Friday Flicks: ‘On the Muscle: Portrait of a Thoroughbred Racing Stable’

Ever wonder what goes on behind closed barn doors? Our film critic Amanda Ronan finds out.

From Amanda:

On the Muscle: A Year Inside a Thoroughbred Racing Stable, a three-part documentary created by Pony Highway Productions, gives us an in-depth look ins Why Doesnt My Ex Txt Me Back When I Say Im Not Gonna Contact Him Anymore ide Richard Mandella’s training barn during the 2002 race season.

The series focused mainly on six horses: Reddatore, Brisquette, Ile de France, Kudos, The Tin Man, and Pleasantly Perfect.  First off, let’s talk the horse’s extensive veterinary care…

Reddatore and his hoof ailments are the focus of most of the first hour.  We are told that ‘Red’ began shedding his frogs shortly before filming began.  Mandella trimmed away as much as he could and he seemed sound enough to run in San Antonio.  Red wins the race, but is left with a bloody hoof caused by the half-shed frog completely ripping off on the track.

Now, I’m not a certified farrier by any means, but holey rusted metal Batman!  That does NOT look like a healthy hoof!

Red is given several weeks layup and then is switched to turf racing.  He has several other mystery ailments, including a few days bout with a 103.3 degree fever before he is given another long layup.

Next we meet Brisquette, a filly.  She runs well, but suffers from a very acute splint.  She is rushed into surgery where we are given a very detailed look at the fracture repair.

She is prescribed 90 days of rest and then is sent to a California rehabilitation center to work on a water treadmill.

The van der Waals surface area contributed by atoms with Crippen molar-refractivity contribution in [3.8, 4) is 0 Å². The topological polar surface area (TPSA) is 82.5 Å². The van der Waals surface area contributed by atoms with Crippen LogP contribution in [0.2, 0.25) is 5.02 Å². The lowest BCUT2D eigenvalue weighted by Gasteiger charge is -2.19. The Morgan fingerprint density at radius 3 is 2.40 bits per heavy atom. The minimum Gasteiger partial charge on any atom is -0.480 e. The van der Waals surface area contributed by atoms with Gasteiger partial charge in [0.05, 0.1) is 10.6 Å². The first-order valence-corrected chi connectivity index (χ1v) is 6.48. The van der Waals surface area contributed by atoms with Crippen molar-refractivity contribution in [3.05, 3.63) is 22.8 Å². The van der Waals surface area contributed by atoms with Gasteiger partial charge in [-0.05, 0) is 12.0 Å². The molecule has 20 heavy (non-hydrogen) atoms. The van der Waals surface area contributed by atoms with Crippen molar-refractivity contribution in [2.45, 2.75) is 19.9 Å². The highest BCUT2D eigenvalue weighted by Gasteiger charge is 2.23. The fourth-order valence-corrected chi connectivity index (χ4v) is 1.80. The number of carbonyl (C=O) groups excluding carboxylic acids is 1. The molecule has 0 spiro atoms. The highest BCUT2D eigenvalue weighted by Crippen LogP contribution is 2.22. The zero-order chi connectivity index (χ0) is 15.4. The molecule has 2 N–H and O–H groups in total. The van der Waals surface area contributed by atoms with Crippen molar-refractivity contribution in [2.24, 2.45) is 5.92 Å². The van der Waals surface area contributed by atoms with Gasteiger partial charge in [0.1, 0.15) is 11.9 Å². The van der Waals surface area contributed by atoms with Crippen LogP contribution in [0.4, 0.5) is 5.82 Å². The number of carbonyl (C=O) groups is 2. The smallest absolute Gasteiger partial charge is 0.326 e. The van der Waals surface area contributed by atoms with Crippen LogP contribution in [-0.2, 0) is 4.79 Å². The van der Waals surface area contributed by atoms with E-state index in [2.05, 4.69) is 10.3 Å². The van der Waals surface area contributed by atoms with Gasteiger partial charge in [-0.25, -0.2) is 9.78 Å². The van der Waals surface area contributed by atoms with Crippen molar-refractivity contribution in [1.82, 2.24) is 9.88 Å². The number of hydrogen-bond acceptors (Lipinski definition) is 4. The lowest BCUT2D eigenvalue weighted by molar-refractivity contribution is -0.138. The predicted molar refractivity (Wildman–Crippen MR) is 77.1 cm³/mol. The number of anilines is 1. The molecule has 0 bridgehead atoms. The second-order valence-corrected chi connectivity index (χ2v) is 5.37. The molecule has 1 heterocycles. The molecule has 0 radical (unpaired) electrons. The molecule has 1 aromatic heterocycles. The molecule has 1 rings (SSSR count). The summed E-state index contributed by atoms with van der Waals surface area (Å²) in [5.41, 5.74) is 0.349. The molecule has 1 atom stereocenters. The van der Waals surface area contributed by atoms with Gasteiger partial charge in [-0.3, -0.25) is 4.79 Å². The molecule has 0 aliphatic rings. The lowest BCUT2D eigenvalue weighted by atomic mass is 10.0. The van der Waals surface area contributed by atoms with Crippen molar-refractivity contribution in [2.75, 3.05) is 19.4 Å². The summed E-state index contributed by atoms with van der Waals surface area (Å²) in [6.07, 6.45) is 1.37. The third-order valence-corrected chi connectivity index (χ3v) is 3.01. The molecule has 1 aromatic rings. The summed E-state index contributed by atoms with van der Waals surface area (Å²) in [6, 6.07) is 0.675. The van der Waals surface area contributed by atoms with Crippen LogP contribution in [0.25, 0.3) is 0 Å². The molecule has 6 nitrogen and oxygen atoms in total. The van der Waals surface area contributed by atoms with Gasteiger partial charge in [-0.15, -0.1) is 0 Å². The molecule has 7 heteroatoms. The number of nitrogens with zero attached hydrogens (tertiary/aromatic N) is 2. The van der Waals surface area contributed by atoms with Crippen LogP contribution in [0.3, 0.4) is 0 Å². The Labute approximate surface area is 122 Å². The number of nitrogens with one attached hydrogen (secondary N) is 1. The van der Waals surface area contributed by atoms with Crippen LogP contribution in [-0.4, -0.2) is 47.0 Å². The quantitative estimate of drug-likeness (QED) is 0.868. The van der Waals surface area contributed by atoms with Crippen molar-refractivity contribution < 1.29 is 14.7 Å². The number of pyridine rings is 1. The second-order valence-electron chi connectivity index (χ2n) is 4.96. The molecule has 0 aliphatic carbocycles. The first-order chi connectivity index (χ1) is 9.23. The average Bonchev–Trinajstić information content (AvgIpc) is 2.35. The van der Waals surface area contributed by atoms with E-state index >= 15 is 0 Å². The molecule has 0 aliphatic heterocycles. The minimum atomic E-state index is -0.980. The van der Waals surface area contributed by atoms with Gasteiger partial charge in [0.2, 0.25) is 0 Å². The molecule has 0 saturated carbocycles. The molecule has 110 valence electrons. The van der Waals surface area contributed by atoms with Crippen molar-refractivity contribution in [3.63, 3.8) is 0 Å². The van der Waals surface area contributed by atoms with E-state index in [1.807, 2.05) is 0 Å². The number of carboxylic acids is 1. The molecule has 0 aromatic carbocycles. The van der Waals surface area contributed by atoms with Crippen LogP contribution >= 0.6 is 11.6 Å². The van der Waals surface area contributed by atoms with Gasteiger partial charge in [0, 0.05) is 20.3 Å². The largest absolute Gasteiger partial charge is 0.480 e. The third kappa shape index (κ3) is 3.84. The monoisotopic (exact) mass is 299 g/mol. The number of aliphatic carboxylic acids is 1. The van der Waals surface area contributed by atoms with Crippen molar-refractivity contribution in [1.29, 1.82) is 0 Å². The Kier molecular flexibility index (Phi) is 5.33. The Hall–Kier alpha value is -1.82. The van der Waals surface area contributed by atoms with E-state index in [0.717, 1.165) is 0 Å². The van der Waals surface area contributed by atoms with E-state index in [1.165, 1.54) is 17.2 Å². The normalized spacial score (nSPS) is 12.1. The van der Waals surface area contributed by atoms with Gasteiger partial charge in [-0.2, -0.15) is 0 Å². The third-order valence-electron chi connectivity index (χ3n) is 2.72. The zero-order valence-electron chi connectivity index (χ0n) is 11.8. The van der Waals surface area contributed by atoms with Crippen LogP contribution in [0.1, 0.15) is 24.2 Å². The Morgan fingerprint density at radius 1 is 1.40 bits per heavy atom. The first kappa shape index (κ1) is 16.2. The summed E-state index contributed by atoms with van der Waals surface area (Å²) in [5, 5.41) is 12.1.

Ile de France, another filly, is also sent to the water treadmill.  Her problems aren’t physical, however, but mental.  She suffers from claustrophobia in the gate.  They give her several sessions in the water treadmill until she learns to remain calm in cramped quarters.

Kudos, after winning the Oaklawn Handicap coming from behind to finish by 3 ½ lengths, goes into surgery shortly thereafter to remove a bone chip in his ankle.  Again the surgery was covered in detail, even giving us a view within the joint as the bone chip was sucked out.

The Tin Man, after jockey Mike Smith remarks he feels “off,” goes in for a nuclear scan.  Bone seeking radiopharmaceuticals are injected and then a picture is taken with a gamma camera, producing a ‘physiological’ image of what’s going on compared to an ‘anatomical’ view like an X-ray.  He’s given a clean bill of health.

And these were only the MAJOR veterinary procedures done to these horses!  There were countless injections, scope procedures, intravenous fluids… the list could go on and on… all performed by DVM Rick Arthur.  All of this was fascinating to watch but at the same time difficult.  My stomach couldn’t help but cringe while watching so much being done to horses that are so young.

Another interesting topic was the quick look at Mandella’s breeding operations in Versailles, Kentucky.  Mandella literally begins inspecting most of the Thoroughbreds he trains as young as a day old.  Actually, some cuts are made even earlier than that.  After viewing an ultrasound of twins, the decision is made to quickly abort one of the fetuses, a strategy that gives the remaining fetus the best chance of survival.

Mandella’s life is all about quick decisions and long-term strategies.  He deals with jockeys, agents of jockeys, owners, agents of owners, journalists, vets, exercise riders, horse transporters, veterinarians, layup barns, and more via his cell phone which seemed perpetually strapped to his ear.  In contrast, it seemed he spent only seconds speaking to the jockeys on race days, making small, light-hearted comments like “make two lefts” or “do what seems right.”